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2006 02 16
Architect + Client = High Art
Photo by Steve Evans

Architects from Frank Lloyd Wright to Frank Gehry say their best work results from collaborations with informed clients. A Toronto house acclaimed as one of “The World’s 12 Best New Buildings in 2005,” celebrates the role clients play in the making of quality architecture.

The modernism inspired “Art Collector’s Residence” graces a part of the city better known for its faux-European manor homes. In a community encumbered by architectural references to nobility, this house reminds us that a cultured life provides its own identity.

When the collectors decided to build a new home, they sought out Larry Richards, the former Dean of Toronto’s Faculty of Architecture, Landscape, and Design, to help them find a local architect who could achieve their vision. After visiting buildings by a number of local architects, they chose the designers of the recently completed McKinsey office on Charles Street. The McKinsey building’s integrity gave them the confidence to believe that their architectural vision was achievable.

The couple asked Hariri-Pontarini Architects to create a house like no other. Long-time collectors of glass art, they wanted a home that would celebrate their passion for collecting art and compliment it with the art of living well.

The site is a good one. The 13,000 square foot, two-storey home, occupies a room-like square of land screened on all sides by columnar fir trees. The building’s limestone second-storey façade bisects the property and acts as an armature for the house’s public and private functions.

Partner in charge, Siamak Hariri, and project manager Jaegap Chung’s material palette is one the studio used with precision on the McKinsey office. Warm grey Algonquin limestone gives the building its outward authority while remaining plastic enough to liberate the spaces within.

A visitor’s first impression is that the upper façade’s material weight overpowers the mostly glass-clad lower floor. This notion recedes with a second reading as the material robustness of key design elements on the ground level reassert their strength.

The roofline offers an expressionistic beat with a raised clerestory that pivots around a vertical cut in the limestone facade. Those diagonal elements figuratively redirect the building’s mass just enough to allow the thick oak and teak window mullions below to resist the downward load.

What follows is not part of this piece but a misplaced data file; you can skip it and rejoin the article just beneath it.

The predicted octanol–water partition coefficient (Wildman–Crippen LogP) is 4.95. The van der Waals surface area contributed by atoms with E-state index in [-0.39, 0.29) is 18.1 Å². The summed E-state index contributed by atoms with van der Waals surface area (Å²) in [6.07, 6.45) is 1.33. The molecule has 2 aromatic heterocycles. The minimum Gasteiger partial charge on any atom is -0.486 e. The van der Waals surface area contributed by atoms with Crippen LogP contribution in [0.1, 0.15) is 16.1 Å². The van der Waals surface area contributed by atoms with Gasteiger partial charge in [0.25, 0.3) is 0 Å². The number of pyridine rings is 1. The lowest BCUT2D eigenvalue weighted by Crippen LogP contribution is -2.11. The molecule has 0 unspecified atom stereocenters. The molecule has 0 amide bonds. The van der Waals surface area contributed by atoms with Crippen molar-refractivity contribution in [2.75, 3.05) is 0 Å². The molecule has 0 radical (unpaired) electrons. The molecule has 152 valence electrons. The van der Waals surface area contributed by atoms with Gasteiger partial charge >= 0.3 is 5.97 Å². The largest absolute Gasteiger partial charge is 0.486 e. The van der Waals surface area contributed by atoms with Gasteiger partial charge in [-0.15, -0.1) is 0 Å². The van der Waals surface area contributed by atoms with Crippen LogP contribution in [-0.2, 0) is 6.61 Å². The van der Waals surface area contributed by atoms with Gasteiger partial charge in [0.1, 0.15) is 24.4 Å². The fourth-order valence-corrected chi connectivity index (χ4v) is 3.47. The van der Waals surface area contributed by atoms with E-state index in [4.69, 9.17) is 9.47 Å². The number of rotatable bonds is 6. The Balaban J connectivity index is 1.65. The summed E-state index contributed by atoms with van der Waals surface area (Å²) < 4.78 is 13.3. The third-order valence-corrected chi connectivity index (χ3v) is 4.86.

Outside — to the left of the main entry — is a single-story study with semi-rusticated chimney. Its discretely curved outer wall points to the entryway. Early in the design consultation the building evolved into three functional zones: the necessary domestic core flanked on one side by galleries and on the other by a spa.

On the left of the entry is a gallery space terminated by a spiral stair to a private gallery. Ahead, the main living spaces pivot around a fireplace open on both sides. On one side is the living room on the other the dining area. Walnut grounds the interior spaces in the form of a rich, dark floor plane.

The fireplace’s boxed chimney rises up through a second floor skylight that washes the painting clad surface with indirect light — a technique used throughout the house. On the right of the entry, along the front glass wall, is a straight stair to the living quarters above. The inner wall of the stair defines a well-appointed kitchen. Opposite the entryway are glass doors leading to an exterior courtyard edged by a series of cascading pools.

One quickly notices that the further away from the core living spaces one travels the purer the spatial elements become. For example, the southern most rooms are galleries. At the west end of the “L” shaped floor plan, is a large, indoor pool.

Primal elements drive the house’s unfolding narrative. The centre of the gallery wing is its fireplace. Animating the spa wing’s blue pool is water spilling through a long horizontal cut over a heavy limestone wall.

These elements of fire and water — held in tension by their symbolic opposition — are linked by a gently wave profiled ceiling found on both sides of the house.

A soft, white Venetian plaster covers the interior walls of the house. Their warm tactility compliments the clients’ glass collection while maintaining just enough personality to define the house’s minimal spaces.

Upstairs, the master bedroom is an integral part of an extended private gallery. A robust, half-height wall that hinges back to allow access to the bedroom is a slight concession to the clients’ privacy. The space represents the collectors’ idea that art and life are inseparable.

The house’s rich simplicity provides a backdrop to the clients’ lives. Their intelligent collaboration with Siamak Hariri results in a building that represents excellence in international architectural design. It has already won the Tucker Stone Design Award and an Architecture Magazine Award.

With exceptional local practitioners including Shim-Sutcliffe, Ian Macdonald, Velikov + Thun, and Hariri Pontarini, Toronto is becoming known for the expertise of our designers as well as for the vision of our clients.

This story cross-published in Wednesday's National Post under "Deliciously Stoic' Catches Attention."
[email this story] Posted by R Ouellette on 02/16 at 02:03 PM

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